Tuesday, December 11, 2012

Somerset Native Wild Flowers & A Big Garden Wash Out!!...

Hello All,

I thought that it was about time that I actually put 'finger to key' and typed an update on what has, or mores the case, hasn't been happening in Higgy's garden!

Well to be honest There isn't very much to say, the wet weather has really put a stop to any sensible gardening as our low lying garden has been extremely 'squelchy' to say the least! In fact we have had days when the garden has sat pretty much underwater with only my (not so dry) dry riverbed preventing the rest of the garden from flooding as you can see below!...

 At about 2 feet deep you can see how my dry river bed became a reservoir with all the water from the garden running into it and draining away! The shear 'wetness' of the garden generally has brought gardening to a stop this year! 

With the garden so wet any thoughts of further projects become impossible! In some ways the wet weather preventing me from getting out hasn't necessarily come at a bad time, as my health hasn't been very good over the last couple of months and I have been laid up for much of it with a bad back and painful hips!

Despite the treacherous wet weather and health issues I have still been secretly planning a few things in my mind and will hopefully share these plans with you over the winter months.

Two things that I have been able to do recently is order wild flower seeds for my wild flower meadow and order a few native trees to plant out along the garden's boundary to enhance the hedges and provide food for insects and birds alike!

So with little else to report this is what I will be trying in 2013...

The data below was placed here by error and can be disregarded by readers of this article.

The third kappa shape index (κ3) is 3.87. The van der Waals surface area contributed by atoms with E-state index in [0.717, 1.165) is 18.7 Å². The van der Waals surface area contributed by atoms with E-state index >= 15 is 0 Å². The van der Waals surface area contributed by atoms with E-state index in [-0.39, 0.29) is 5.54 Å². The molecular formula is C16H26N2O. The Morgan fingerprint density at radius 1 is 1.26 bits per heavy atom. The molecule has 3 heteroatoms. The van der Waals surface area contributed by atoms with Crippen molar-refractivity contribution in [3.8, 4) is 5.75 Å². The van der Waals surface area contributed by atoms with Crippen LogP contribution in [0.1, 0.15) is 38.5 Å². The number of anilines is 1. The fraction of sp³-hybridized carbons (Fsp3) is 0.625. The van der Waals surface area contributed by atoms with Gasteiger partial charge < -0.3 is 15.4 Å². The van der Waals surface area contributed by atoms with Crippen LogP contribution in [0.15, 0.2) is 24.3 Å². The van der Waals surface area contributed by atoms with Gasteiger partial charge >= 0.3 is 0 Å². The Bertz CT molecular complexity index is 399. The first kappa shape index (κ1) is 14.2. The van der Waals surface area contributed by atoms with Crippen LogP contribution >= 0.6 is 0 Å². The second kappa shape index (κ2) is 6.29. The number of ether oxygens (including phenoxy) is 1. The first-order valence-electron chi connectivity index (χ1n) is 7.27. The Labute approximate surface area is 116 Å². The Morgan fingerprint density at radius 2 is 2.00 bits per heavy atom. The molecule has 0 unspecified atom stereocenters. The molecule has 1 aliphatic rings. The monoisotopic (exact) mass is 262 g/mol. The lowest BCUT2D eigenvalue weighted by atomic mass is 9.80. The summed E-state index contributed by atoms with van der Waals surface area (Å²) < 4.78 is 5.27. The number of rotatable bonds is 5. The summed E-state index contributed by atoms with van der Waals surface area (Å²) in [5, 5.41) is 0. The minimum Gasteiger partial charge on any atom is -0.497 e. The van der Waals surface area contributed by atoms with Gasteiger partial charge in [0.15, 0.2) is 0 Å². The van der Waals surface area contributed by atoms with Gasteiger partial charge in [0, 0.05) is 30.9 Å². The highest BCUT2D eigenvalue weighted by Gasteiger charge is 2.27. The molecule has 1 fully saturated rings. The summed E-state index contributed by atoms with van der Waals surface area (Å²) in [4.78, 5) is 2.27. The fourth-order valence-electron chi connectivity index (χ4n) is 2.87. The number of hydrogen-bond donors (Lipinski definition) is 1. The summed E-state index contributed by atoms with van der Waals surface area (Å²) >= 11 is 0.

Wild Flowers 
As last year I will be sowing seeds direct into my meadow and also growing some as plug plants to be planted out in Spring. I have again generally gone for seeds that are native to Somerset or at least the South West where possible. Below is my latest list of seeds that I have ordered from my same supplier as last year Emorsgate Seeds http://wildseed.co.uk/ I have listed the common name with a link to Emorsgate description of each plant and finally its area of origin...

Common Spotted Orchid http://wildseed.co.uk/species/view/43 (Somerset)
Small Teasel http://wildseed.co.uk/species/view/47 (England)
Corn Marigold http://wildseed.co.uk/species/view/7 (Cornwall)
Cat's-ear http://wildseed.co.uk/species/view/66 (Somerset)
Pheasant's-eye http://wildseed.co.uk/species/view/9 (England)
Wild Mignonette http://wildseed.co.uk/species/view/115 (Somerset)
Bladder Campion http://wildseed.co.uk/species/view/131 (Somerset)
Meadow Crane's-bill http://wildseed.co.uk/species/view/58 (Somerset)
Yellow Rattle http://wildseed.co.uk/species/view/2 (Somerset)
Night-Flowering Catchfly http://wildseed.co.uk/species/view/129 (England)
Small Scabious http://wildseed.co.uk/species/view/123 (Hertfordshire)
Greater Knapweed http://wildseed.co.uk/species/view/33 (Dorset)
Common Poppy http://wildseed.co.uk/species/view/8 (Somerset)
Cornflower http://wildseed.co.uk/species/view/6 (Herefordshire)
Corncockle http://wildseed.co.uk/species/view/4 (England)
Square-stalked St john's-wort http://wildseed.co.uk/species/view/220 (England)
Hedge Bedstraw http://wildseed.co.uk/species/view/54 (Somerset)
Nettle-leaved Bellflower http://wildseed.co.uk/species/view/30 (Somerset)
Lesser Burdock http://wildseed.co.uk/species/view/21 (Somerset)
Scarlet Pimpernel http://wildseed.co.uk/species/view/14 (Somerset)
Common Knapweed http://wildseed.co.uk/species/view/32 (Somerset)